Hide Articles List

12 articles on this Page

CLOUDS.

HOUSE OF LORDS,

AGRICULTURAL REPORT FOR AUGUST.

jUfH&rrllaiu>.

- CORN EXCHANGE, MARK LANE,…

[No title]

SM1THFIELD MARKET.

HOPS.

MINING.—Sold August 25,…

METALS.

- HOUSE OF LORDS.

HOUSE OF COMMONS.

News
Cite
Share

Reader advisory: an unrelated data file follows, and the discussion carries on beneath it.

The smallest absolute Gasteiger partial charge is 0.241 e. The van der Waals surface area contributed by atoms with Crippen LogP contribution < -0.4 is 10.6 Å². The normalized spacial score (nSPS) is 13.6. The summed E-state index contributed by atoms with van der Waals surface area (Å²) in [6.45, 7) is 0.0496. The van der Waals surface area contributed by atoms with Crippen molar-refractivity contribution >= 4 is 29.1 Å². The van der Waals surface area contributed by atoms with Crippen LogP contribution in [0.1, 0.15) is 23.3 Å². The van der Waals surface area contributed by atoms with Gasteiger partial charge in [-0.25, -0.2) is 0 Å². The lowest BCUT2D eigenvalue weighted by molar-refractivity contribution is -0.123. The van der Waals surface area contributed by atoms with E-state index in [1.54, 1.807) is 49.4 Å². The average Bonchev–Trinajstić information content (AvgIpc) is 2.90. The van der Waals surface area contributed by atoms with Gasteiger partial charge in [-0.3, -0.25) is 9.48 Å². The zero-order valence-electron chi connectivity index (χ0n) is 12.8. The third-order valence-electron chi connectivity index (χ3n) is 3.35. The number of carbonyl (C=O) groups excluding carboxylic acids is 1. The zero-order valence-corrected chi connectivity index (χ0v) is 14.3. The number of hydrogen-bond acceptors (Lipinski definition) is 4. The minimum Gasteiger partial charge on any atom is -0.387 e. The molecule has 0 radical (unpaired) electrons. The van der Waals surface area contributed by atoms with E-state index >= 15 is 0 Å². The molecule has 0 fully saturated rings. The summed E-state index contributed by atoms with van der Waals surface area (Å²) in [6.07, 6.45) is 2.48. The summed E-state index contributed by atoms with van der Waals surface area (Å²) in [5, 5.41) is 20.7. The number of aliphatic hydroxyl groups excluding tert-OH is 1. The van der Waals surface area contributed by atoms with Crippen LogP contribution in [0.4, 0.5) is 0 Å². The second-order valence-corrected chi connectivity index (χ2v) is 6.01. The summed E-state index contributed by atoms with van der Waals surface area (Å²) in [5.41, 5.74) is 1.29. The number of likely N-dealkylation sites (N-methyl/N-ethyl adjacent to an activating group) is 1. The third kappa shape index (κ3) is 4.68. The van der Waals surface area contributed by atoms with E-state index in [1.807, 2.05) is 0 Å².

HOUSE OF COMMONS. THURSDAY, SEPTEMBER I.-THE REFORM BILL.âThe Chairman having put the question for adopting the printed alter- ations in clause 23, The Chancellor of the Exchequer observed that, as this clause related to the appointment of commissioners for the division of counties, he wished to say a few words respecting it. Ministers had resolved to submit the report of the commissioners to parlia- ment, and not to consider their decision final until parliament had approved of it. The duty of the commissioners would be to divide the counties, and to make out the limits of certain bo- roughs. When the commissioners shall have made their report to the Home Secretary, it will be laid before the house by the government, and the house shall express their sense of it by an address to the crown. If the house should disapprove of the re- port, they should refer it back to he revised. If there appeared to be no partiality in the report, he hoped that, without going into the details, they would approve of it. He admitted there was much difficulty attending such report. Until the report was approved of by the house, there could not be a new election, for after the bill passed, the present system of election would be abolished. After the report was agreed to, his Majesty would issue a proclamation for registering the votes for a new election. The number of commissioners which he intended to propose was thirty-one, and no decision of theirs would be deemed valid unless approved of by sixteen, being a majority. His lordship then read the following list The Right Hon. J. Abercrombie, R. Dawson, Esq. Lord Chief Baron of Scotland. T. Dnimuioud, Esq. E. J. Littleton, Esq. J. E. Drinkwater, Esq, Davies Gilbert, Esq. T. F. Ellis, Esq. W. Couitenay, Esq. H. Kerr, Esq. wwarti" Masters in Chancey £ B. Kemrard Esq. = W. Wmgneld,) W. Olde, jun. Esq. Sir J. W. Gordon, Bart. J. Romily, Esq. H. Hallam, Esq. R. J. Saunders, Esq. F. Beaufort, Esq. R.N. The Rev. R. Sheepshanks Lauucelot Baugh Allan, Esq. W. E. Talleuts, Esq. H. Gawler, Esq. H. Tailored, Esq. T. Birch, Esq. « J. Wrottesley, Esq. W. Leake, E,q. F. Martin, Esq. Royal Engineer Benjamin Anuesley, Esq. R. A. Scott, Esq. Royal Statt Corps J. T. Chapman, Esq. W. Wild, Esq, Sir E. Sugden did not mean to say that the noble lord did not make an impartial selection as regarded politics, still he thought that the proposed plan was liable to objections. These commissioners would divide themselves into sections, for the purpose of an expeditious decision, and when they met, it was expected that they should all deliberate together on what each section reported. He submitted that the noble lord should introduce a provision, to the effect that no less than five or six of these commissioners should form a section. He also thought that there should be some directions laid down for the commissioners respecting the rule they should adopt in the division of counties, and in marking out the limits of boroughs. As the bill stood, there was no rule to that effect laid down. Sir C. Wetherell said that there was no way in which the arrangement of the clauses could meet with his approval, for he objected in toto to the principles of this bill. The first objection he had to offer was a constitutional one. As he understood the bill, the crown, after its passing, would be deprived of the power of dissolving the parliament for the period of three months. That was a novelty in the constitution. He therefore begged to call the attention of the committee to that preliminary objection.â No act of parliament had ever yet made a provision at all corre- sponding with the one now proposed. Another objection was, that they could not only divide counties, but appoint the place of election, without reference to any other standard than their own caprice. Mr. C. W. Wynn wished the noble lord to consider whether it would not be advisable in the event of a dissolution to let the next election take place under the law as it now stood. This, he thought, was a point deserving of attention, and unless attended to, might give rise to great inconvenience should an election take place within six or nine months. The Chancellor of the Exchequer said he did not think it at all necessary or advisable for the house to take the suggested pre- caution respecting a dissolution. After some further conversation the motion was agreed to.- The question that the clause stand part of the bill was also agreed to. Several verbal amendments were then suggested in the clause 24 and negatived, and the clause agreed to without a division. The house then resumed. The report was brought up, and the committee obtained leave to sit again to-morrow. The report of the committee of supply was brought up and agreed to. The other orders of the day were then disposed of, and the house adjourned at a quarter past three o'clock. FRIDAY, SEPTEMBER 2-âBELGIUM.âSir R. Vyvyan said that having yesterday informed the noble lord, the Secretary for Foreign Affairs, that he this day meant to put certain questions to him on the subject of the state of Belgium, and the noble lord not now being in his place, he should take the liberty of putting the questions to the noble lord, the Chancellor of the Exchequer. The questions he wished to ask were, whether any fresh armistice had been acceded to by either of the parties, and which ? and if so, whether France had renewed her assurances of the withdrawal of her troops ? and whether his Majesty's government was satisfied that those troops were about to be with- drawn 1 They heard of the formation of a camp at Nivelles, and both the French and Belgian newspapers spoke openly of an intended occupation. If these statements had any foundation in truth, then he would repeat that his Majesty's ministers would have to answer for the insulted honour of the country. The Chancellor of the Exchequer said, with respect to the questions put by the hon. baronet, he could only say that if he could conceive any gentleman wishing to plunge the country in in war, he could use no more effectual means than by putting such questions relating to pending negociations. The hon. ba- ronet must excuse him from giving them any answer. Upon the motion of the Chancellor of the Exchequer, the house went into a committee on the Reform Bill. The 25th clause in the original bill was negatived, and that substituted in the one last printed was put from the chair, and agreed to. The amendments in cluse 26 were next put, und agreed to. Clause 27 was negatived for the purpose of substituting another. The Chancellor of the Exchequer said that the object of the clause was to put the boroughs of Aylesbury, Cricklade, Shore- ham, and East Retford, upon the same footing as other places under the bill. It had been felt desirable to place the freehold- ers in the neighbourhood of these boroughs upon the same footing as others. At present a person having a freehold in the hundred of Bassetlaw had two sets of votes-one for the hundred and another for the county. Sir. E. Sugden considered the clause to make a most unneces- sary change, and he therefore opposed it. The bill professed to save the rights of the people, but he asserted that in the working of the clauses those rights would be sacrificed. The conditions never could be complied with. After a short discussion the committee divided, when the num- bers wereâ For the clause 102 lor the amendment. 29 Majority for ministers. 73 The clause was then agreed to. The next question was, "That clause 28 be omitted altogether." ion was, That -Agreed to. On proposing the 29th clause, which relates to overseers pre- paring lists of voters for counties, Colonel Wood said, they had now come to that clause of the bill by which a registry for the voters of counties and boroughs was appointed. It was stated that this clause was intended to diminish the expense of election. So far from producing that effect, he was convinced that it would increase the expence. After detailing the plan it would be necessary to follow, the gal- lant colonel proceeded to contend that, if the regulations of this clause were established, every county member must have an agent in every hundred to take care that his friends were put upon the list, and to prevent improper persons from being in- serted on it. And it must be recollected, that as the list was made out annually, these agents must be annually retained. He was not called upon to provide a substitute for these registration clauses, but he would state what he thought would be an im- provement upon them. He thought,, that if the party claiming to vote would take the freeholders' oath, and would appeal to the rate-book for his qualification, there would be in that a suffi- cient proof of his title to vote. By adopting such a plan, the committee would get rid of the thirty remaining clauses of the bill, which would be a great recommendation, as the committee had only just got through that number at present. Be would negative at once all the clauses relating to the registration for, by so doing, the principle of the bill would not be affected. The gallant officer concluded by stating that he would take the sense of the committee upon this clause. Sir C. Wetherell contended that the expense would be increased by the the system of dividing the polling when a separate ma- chinery should be employed. The expense of registering the freeholders would fall upon the county members, and which would be equal to the present expense that borough members are put to in taking up the freedom of freemen in the boroughs. The Chancellor of the Exchequer said that no additional ex- pense would be placed upon candidates by this clause. In fact, it merely referred to the registration of voters, which had nothing at all to do with expence, inasmuch as it was intended to pro- duce a contrary effect. With respect to overseers having a par- tial power, he must really deny it, for he had practical experience that overseers, during general elections, could not be at all times either Whigs of Tories, or reformers or anti-reformers. As to any increase of expense at elections, he believed that the effect of the registry would be to do away with the expense of counsel and many others, which would increase the purity and facility of elections. Colonel Wood wished that all the clauses from 29 to 57 should be omitted in the absence of so many county members. The amendment of the Chancellor of the Exchequer was then agreed to, and the question that the clause stand part of the bill was carried without a division. Clause 30, in its amended form, was then read from the chair. By this clause persons whose names are omitted in the county lists are to give notice of their claim to the overseers within a limited time, and persons objecting to names included in the lists are to give notice to the overseers, and also to the person objected to and the overseers are to fix lists of claimants and of persons objected to on church-doors or in conspicuous places, and keep a copy of their names to be perused by any person without fee. Sir C. Wetherell said, that a man's name might be omitted, and if he was sick or unable to give notice within the limited time, he would lose his vote. The Chancellor of the Exchequer replied that such accidents could not be avoided. Under the present system he had seen instances of names omitted in the land-tax assessment. Mr. Wilks moved that these words be inserted And deliver a copy of such lists to any person desiring the same, on payment of a fee of Is." The clause t was then agreed to, after a few words from the Chancellor of the Exchequer. ihe Chancellor oj the Exchequer said that he now wished to propose clause 31, but as a notice was given to oppose it he would propose that the committee should now cease their labours, that the chairman should report progreess, and ask leave to sit again to morrow, at twelve o'clock.âAgreed to. The Chancellor of the Exchequer moved that the Game Laws Bill should be read a third time. Some verbal amendments proposed by the C hancellor of the Exchequer having been agreed to, the bill was passed.âAdj. SATURDAY, SEPT. 3.-Turton's Divorce Bill went through a committee. Some petitions were presented, and a short con- versation took place on the subject of steam-boat regulations. Mr. Croker called the attention of government to the perpe- tration of fires in the country, and particularly in the county of Cambridge. The Chancellor of the Exchequer replied, that a measure for the more effectual protection of property was under consideration. Lord Althorp moved the order of the day for the house resolving itself into a committee on the Reform Bill. Mr. H. Hughes said, that he was sure he should be pardoned for availing himself of that opportunity of intimating to his Ma- jesty's ministers and to the house, that it was not his intention to follow up the notice he had given of re-urging, on the bringing up of the report, his motion for the erasure from the bill of all words effecting or referring to the division of counties. (Hear.) The house resolved itself into a committee on the bill. The Chairman (Mr. bernal) read the 31st clause, that empow- ering the going judges of assize to nominate the registry of votes revising barristers of clause 29, in order to introduce after the word judge or justice for the lime being." Mr. North thought that the bill did not give sufficient autho- rity to the barristers who were to act under it, as they were not empowered to compel the attendance of witnesses, whose testi- mony might enable them to come to a just decision. Lord Althorp thought that there was no necessity to give the barristers in question the power to summon witnesses, for he was of opinion that the parties interested would be ready enough to appear before the barristers without the employment of compul- sory measures. The noble lord concluded by defending that part of the clause which provided for the punishment of the bar- risters, should they be guilty of corruption. The motion was agreed to, and the several blanks having been filled up, the whole clause was passed, and ordered to stand part of the bill. After a few words from Sir C. Wetherell and Lord Althorp, the 32d clause, which directs the course to be followed by the barristers in expunging names from, or inserting them in, the voters' list, was read. Several verbal amendments were proposed and agreed to. On the motion being put for leaving out certain words, c Colonel Sibthorp said, that he opposed the progress of the bill, because he believed the more it was delayed, the more would the eyes of the people be opened to its absurdity. It had been patched up in such a manner as made it quite a different measure from the one submitted to the last Parliament, and he believed that any parish clerk would be now ashamed of the bill. The 32d clause was then agreed to, and the house having re- sumed, the chairman reported progress, and obtained leave to sit again on Monday. Adjourned at half-past six o'clock till Monday.